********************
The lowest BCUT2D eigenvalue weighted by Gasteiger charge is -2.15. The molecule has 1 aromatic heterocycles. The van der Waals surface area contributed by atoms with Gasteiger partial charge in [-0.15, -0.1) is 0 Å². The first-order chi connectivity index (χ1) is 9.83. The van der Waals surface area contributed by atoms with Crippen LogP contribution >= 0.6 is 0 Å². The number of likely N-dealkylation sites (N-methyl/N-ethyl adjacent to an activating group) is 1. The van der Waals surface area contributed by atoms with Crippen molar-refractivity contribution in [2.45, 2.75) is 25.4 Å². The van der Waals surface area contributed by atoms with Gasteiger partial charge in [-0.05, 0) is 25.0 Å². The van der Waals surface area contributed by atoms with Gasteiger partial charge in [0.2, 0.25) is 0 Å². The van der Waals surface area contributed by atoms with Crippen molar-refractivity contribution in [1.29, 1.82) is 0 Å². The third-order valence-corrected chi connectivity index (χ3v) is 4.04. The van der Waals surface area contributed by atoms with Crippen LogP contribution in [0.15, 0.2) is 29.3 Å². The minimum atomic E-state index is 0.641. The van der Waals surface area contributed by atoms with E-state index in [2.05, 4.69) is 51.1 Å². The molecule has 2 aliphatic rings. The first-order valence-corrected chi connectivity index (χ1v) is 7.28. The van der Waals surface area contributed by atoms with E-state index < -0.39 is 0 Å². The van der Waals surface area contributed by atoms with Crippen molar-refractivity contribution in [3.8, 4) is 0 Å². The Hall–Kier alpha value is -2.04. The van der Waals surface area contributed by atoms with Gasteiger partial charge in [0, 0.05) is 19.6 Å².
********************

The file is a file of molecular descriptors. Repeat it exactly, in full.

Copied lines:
The lowest BCUT2D eigenvalue weighted by Gasteiger charge is -2.15. The molecule has 1 aromatic heterocycles. The van der Waals surface area contributed by atoms with Gasteiger partial charge in [-0.15, -0.1) is 0 Å². The first-order chi connectivity index (χ1) is 9.83. The van der Waals surface area contributed by atoms with Crippen LogP contribution >= 0.6 is 0 Å². The number of likely N-dealkylation sites (N-methyl/N-ethyl adjacent to an activating group) is 1. The van der Waals surface area contributed by atoms with Crippen molar-refractivity contribution in [2.45, 2.75) is 25.4 Å². The van der Waals surface area contributed by atoms with Gasteiger partial charge in [-0.05, 0) is 25.0 Å². The van der Waals surface area contributed by atoms with Gasteiger partial charge in [0.2, 0.25) is 0 Å². The van der Waals surface area contributed by atoms with Crippen molar-refractivity contribution in [1.29, 1.82) is 0 Å². The third-order valence-corrected chi connectivity index (χ3v) is 4.04. The van der Waals surface area contributed by atoms with Crippen LogP contribution in [0.15, 0.2) is 29.3 Å². The minimum atomic E-state index is 0.641. The van der Waals surface area contributed by atoms with E-state index in [2.05, 4.69) is 51.1 Å². The molecule has 2 aliphatic rings. The first-order valence-corrected chi connectivity index (χ1v) is 7.28. The van der Waals surface area contributed by atoms with E-state index < -0.39 is 0 Å². The van der Waals surface area contributed by atoms with Crippen molar-refractivity contribution in [3.8, 4) is 0 Å². The Hall–Kier alpha value is -2.04. The van der Waals surface area contributed by atoms with Gasteiger partial charge in [0, 0.05) is 19.6 Å².